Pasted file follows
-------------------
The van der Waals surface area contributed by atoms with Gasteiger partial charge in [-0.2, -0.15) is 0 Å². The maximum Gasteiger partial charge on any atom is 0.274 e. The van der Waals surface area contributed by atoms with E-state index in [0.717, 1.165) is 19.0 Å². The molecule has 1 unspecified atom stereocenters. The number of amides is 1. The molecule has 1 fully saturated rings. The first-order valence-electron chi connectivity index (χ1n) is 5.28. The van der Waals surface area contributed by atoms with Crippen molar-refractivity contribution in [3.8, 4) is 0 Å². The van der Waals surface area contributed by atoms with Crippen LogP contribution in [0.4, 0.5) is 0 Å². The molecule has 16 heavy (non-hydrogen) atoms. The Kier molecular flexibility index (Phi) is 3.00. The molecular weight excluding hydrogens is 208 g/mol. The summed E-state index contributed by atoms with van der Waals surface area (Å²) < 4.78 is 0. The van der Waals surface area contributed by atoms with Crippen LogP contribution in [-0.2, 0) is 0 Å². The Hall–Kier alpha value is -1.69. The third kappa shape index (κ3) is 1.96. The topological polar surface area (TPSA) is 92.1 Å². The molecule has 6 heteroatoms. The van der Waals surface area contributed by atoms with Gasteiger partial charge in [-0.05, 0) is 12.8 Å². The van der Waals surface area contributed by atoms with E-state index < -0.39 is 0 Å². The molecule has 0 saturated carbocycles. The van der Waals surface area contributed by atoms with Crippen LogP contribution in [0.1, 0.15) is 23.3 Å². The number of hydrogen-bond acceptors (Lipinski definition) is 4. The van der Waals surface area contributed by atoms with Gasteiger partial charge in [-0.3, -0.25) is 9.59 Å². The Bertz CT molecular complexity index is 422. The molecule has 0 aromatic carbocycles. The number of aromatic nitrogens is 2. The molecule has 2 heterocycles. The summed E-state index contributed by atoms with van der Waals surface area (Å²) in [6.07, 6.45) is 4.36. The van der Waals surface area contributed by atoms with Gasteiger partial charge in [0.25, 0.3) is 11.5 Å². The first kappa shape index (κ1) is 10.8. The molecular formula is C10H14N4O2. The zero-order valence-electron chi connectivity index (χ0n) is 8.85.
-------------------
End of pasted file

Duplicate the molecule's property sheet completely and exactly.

The van der Waals surface area contributed by atoms with Gasteiger partial charge in [-0.2, -0.15) is 0 Å². The maximum Gasteiger partial charge on any atom is 0.274 e. The van der Waals surface area contributed by atoms with E-state index in [0.717, 1.165) is 19.0 Å². The molecule has 1 unspecified atom stereocenters. The number of amides is 1. The molecule has 1 fully saturated rings. The first-order valence-electron chi connectivity index (χ1n) is 5.28. The van der Waals surface area contributed by atoms with Crippen molar-refractivity contribution in [3.8, 4) is 0 Å². The van der Waals surface area contributed by atoms with Crippen LogP contribution in [0.4, 0.5) is 0 Å². The molecule has 16 heavy (non-hydrogen) atoms. The Kier molecular flexibility index (Phi) is 3.00. The molecular weight excluding hydrogens is 208 g/mol. The summed E-state index contributed by atoms with van der Waals surface area (Å²) < 4.78 is 0. The van der Waals surface area contributed by atoms with Crippen LogP contribution in [-0.2, 0) is 0 Å². The Hall–Kier alpha value is -1.69. The third kappa shape index (κ3) is 1.96. The topological polar surface area (TPSA) is 92.1 Å². The molecule has 6 heteroatoms. The van der Waals surface area contributed by atoms with Gasteiger partial charge in [-0.05, 0) is 12.8 Å². The van der Waals surface area contributed by atoms with E-state index < -0.39 is 0 Å². The molecule has 0 saturated carbocycles. The van der Waals surface area contributed by atoms with Crippen LogP contribution in [0.1, 0.15) is 23.3 Å². The number of hydrogen-bond acceptors (Lipinski definition) is 4. The van der Waals surface area contributed by atoms with Gasteiger partial charge in [-0.3, -0.25) is 9.59 Å². The Bertz CT molecular complexity index is 422. The molecule has 0 aromatic carbocycles. The number of aromatic nitrogens is 2. The molecule has 2 heterocycles. The summed E-state index contributed by atoms with van der Waals surface area (Å²) in [6.07, 6.45) is 4.36. The van der Waals surface area contributed by atoms with Gasteiger partial charge in [0.25, 0.3) is 11.5 Å². The first kappa shape index (κ1) is 10.8. The molecular formula is C10H14N4O2. The zero-order valence-electron chi connectivity index (χ0n) is 8.85.